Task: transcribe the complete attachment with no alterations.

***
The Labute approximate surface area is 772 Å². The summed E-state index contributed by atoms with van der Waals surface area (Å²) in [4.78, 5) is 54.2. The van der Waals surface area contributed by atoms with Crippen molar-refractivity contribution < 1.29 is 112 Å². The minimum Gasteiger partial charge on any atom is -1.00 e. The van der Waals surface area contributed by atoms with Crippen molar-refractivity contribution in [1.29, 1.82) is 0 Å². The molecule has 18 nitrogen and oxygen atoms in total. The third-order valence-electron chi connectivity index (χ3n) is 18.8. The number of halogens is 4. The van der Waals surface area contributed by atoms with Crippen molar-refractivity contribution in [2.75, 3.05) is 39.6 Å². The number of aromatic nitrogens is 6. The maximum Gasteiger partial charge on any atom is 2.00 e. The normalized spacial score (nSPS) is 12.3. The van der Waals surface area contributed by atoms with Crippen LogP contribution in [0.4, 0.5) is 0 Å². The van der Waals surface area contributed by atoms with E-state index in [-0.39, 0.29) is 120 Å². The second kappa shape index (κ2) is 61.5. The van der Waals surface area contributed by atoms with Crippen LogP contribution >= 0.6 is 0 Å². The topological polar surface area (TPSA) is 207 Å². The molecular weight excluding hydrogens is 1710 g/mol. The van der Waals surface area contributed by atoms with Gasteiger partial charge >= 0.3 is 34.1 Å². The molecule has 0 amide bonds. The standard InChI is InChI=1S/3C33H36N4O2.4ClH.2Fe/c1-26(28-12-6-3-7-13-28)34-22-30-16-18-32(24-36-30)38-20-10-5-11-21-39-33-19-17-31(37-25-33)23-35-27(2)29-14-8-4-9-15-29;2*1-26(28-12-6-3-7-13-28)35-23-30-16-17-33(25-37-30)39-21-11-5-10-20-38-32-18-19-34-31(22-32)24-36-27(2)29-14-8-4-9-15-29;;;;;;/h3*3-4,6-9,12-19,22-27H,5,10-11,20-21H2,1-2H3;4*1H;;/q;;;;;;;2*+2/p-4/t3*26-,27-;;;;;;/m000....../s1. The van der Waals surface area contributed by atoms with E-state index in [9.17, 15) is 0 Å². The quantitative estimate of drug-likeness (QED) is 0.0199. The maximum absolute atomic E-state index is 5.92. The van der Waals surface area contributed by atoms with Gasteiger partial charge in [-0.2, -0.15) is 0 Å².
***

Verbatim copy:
The Labute approximate surface area is 772 Å². The summed E-state index contributed by atoms with van der Waals surface area (Å²) in [4.78, 5) is 54.2. The van der Waals surface area contributed by atoms with Crippen molar-refractivity contribution < 1.29 is 112 Å². The minimum Gasteiger partial charge on any atom is -1.00 e. The van der Waals surface area contributed by atoms with Crippen molar-refractivity contribution in [1.29, 1.82) is 0 Å². The molecule has 18 nitrogen and oxygen atoms in total. The third-order valence-electron chi connectivity index (χ3n) is 18.8. The number of halogens is 4. The van der Waals surface area contributed by atoms with Crippen molar-refractivity contribution in [2.75, 3.05) is 39.6 Å². The number of aromatic nitrogens is 6. The maximum Gasteiger partial charge on any atom is 2.00 e. The normalized spacial score (nSPS) is 12.3. The van der Waals surface area contributed by atoms with Crippen LogP contribution in [0.4, 0.5) is 0 Å². The van der Waals surface area contributed by atoms with E-state index in [-0.39, 0.29) is 120 Å². The second kappa shape index (κ2) is 61.5. The van der Waals surface area contributed by atoms with Crippen LogP contribution >= 0.6 is 0 Å². The topological polar surface area (TPSA) is 207 Å². The molecular weight excluding hydrogens is 1710 g/mol. The van der Waals surface area contributed by atoms with Gasteiger partial charge >= 0.3 is 34.1 Å². The molecule has 0 amide bonds. The standard InChI is InChI=1S/3C33H36N4O2.4ClH.2Fe/c1-26(28-12-6-3-7-13-28)34-22-30-16-18-32(24-36-30)38-20-10-5-11-21-39-33-19-17-31(37-25-33)23-35-27(2)29-14-8-4-9-15-29;2*1-26(28-12-6-3-7-13-28)35-23-30-16-17-33(25-37-30)39-21-11-5-10-20-38-32-18-19-34-31(22-32)24-36-27(2)29-14-8-4-9-15-29;;;;;;/h3*3-4,6-9,12-19,22-27H,5,10-11,20-21H2,1-2H3;4*1H;;/q;;;;;;;2*+2/p-4/t3*26-,27-;;;;;;/m000....../s1. The van der Waals surface area contributed by atoms with E-state index in [9.17, 15) is 0 Å². The quantitative estimate of drug-likeness (QED) is 0.0199. The maximum absolute atomic E-state index is 5.92. The van der Waals surface area contributed by atoms with Gasteiger partial charge in [-0.2, -0.15) is 0 Å².